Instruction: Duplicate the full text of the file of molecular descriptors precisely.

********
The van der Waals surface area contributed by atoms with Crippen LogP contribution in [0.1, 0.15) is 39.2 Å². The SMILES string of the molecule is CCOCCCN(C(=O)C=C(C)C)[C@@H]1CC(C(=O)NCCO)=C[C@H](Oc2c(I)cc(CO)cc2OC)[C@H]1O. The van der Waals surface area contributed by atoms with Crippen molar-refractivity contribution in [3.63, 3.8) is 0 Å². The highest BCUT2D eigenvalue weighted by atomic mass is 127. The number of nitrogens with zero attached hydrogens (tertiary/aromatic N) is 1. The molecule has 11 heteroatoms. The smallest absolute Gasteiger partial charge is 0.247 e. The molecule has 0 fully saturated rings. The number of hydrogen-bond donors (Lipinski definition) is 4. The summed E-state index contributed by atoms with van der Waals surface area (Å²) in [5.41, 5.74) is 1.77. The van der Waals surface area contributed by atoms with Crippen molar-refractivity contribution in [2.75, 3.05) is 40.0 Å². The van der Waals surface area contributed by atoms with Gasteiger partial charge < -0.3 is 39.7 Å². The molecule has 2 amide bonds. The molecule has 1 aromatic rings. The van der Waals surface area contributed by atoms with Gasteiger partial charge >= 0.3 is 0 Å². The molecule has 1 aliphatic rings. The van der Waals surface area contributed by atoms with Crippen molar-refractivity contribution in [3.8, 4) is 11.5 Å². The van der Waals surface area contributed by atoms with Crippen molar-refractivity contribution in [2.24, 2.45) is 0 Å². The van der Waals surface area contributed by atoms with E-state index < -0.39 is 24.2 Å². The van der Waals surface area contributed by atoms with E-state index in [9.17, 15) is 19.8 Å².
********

The van der Waals surface area contributed by atoms with Crippen LogP contribution in [0.1, 0.15) is 39.2 Å². The SMILES string of the molecule is CCOCCCN(C(=O)C=C(C)C)[C@@H]1CC(C(=O)NCCO)=C[C@H](Oc2c(I)cc(CO)cc2OC)[C@H]1O. The van der Waals surface area contributed by atoms with Crippen molar-refractivity contribution in [3.63, 3.8) is 0 Å². The highest BCUT2D eigenvalue weighted by atomic mass is 127. The number of nitrogens with zero attached hydrogens (tertiary/aromatic N) is 1. The molecule has 11 heteroatoms. The smallest absolute Gasteiger partial charge is 0.247 e. The molecule has 0 fully saturated rings. The number of hydrogen-bond donors (Lipinski definition) is 4. The summed E-state index contributed by atoms with van der Waals surface area (Å²) in [5.41, 5.74) is 1.77. The van der Waals surface area contributed by atoms with Crippen molar-refractivity contribution in [2.75, 3.05) is 40.0 Å². The van der Waals surface area contributed by atoms with Gasteiger partial charge < -0.3 is 39.7 Å². The molecule has 2 amide bonds. The molecule has 1 aromatic rings. The van der Waals surface area contributed by atoms with Gasteiger partial charge >= 0.3 is 0 Å². The molecule has 1 aliphatic rings. The van der Waals surface area contributed by atoms with Crippen molar-refractivity contribution in [3.8, 4) is 11.5 Å². The van der Waals surface area contributed by atoms with Crippen molar-refractivity contribution in [2.24, 2.45) is 0 Å². The van der Waals surface area contributed by atoms with E-state index < -0.39 is 24.2 Å². The van der Waals surface area contributed by atoms with E-state index in [9.17, 15) is 19.8 Å².